As we donned our habits, some swift metamorphosis took place, our voices became softer, lower, our slo-motion movements dignified and studied. We were filled with some faux piety, instilled by the look of the habit. We felt special, apart, unique and worthy. Out we went for those pennies, anxious to help "the poor" which of course, was us.
First we thought we'd appeal to the cars passing by our home, which was set back from a main road. Nothing was really paved except the street, and we stood precariously on the edges between the parched grass and paved gravel, holding out our bags with a look of such eager yet humble need, most people were helpless not to stop and toss out a few pennies. They were caught like flies in the web of those habits, we soon discovered. So we smiled graciously and thanked each one, much the way I'm smiling in this picture - with that "I've foresaken all worldly pleasures, don't you admire me?" kind of expression. We had perfected it by watching the nuns for years. My sister was a bit shorter, she seemed more pitiful for some reason. What a couple of hams.
With ample pennies and even nickels rattling our bags, we decided to get bold and go for dimes - wow maybe even quarters - people were so generous! Dreams of the "five & dime" penny-candy rolled happily through our young thoughts. Isn't it odd how, as young children, you just don't see the folly in certain endeavors? It never entered our nutty minds that the neighbors would obviously recognize us and call our Mother, which of course, someone eventually did. And it was Mrs. Wiles, I'll never forget, I knew it was her by the look she gave us as she pulled into her driveway next to our house. We didn't like the Wiles. Her son, Billy, used to pee out of the attic window into the weeping willow tree that separated a part of our property.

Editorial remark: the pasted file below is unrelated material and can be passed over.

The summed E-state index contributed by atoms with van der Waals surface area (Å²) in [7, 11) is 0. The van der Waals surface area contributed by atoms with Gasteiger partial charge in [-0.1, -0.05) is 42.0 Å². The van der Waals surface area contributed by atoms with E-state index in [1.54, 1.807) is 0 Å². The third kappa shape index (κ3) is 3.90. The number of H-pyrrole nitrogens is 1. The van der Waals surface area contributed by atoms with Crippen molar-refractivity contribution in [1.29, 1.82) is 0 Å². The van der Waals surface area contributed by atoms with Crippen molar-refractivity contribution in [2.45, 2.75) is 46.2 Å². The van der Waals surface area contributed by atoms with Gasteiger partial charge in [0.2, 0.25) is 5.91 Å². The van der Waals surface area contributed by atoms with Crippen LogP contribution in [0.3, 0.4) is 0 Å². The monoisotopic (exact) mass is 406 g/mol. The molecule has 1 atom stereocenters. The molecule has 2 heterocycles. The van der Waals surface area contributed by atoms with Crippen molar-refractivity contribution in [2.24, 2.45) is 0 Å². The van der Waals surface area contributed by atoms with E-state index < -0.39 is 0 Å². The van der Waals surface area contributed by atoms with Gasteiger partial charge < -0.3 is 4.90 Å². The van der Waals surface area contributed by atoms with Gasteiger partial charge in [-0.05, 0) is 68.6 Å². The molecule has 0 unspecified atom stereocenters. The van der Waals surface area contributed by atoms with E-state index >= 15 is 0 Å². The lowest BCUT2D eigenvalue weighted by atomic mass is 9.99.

When we eventually had to pay the consequence of our well-planned, well-intentioned (for us) actions, something in my Mom gave way. She got out her Kodak and took a few pictures, she just couldn't resist I suppose. And I'm so grateful she did, as it brings back memories of an easy, protected time, a carefree exciting childhood about to break through into pre-teen angst. And when that teenager appeared, she couldn't be controlled nor would she listen to anyone's advice.
Though success did come through hard work, study, all the grown-up things one must do to secure a career, I shall never forget those easy summer days when, as a Dominican nun in my perfectly starched, pious, admirable habit, I had the world.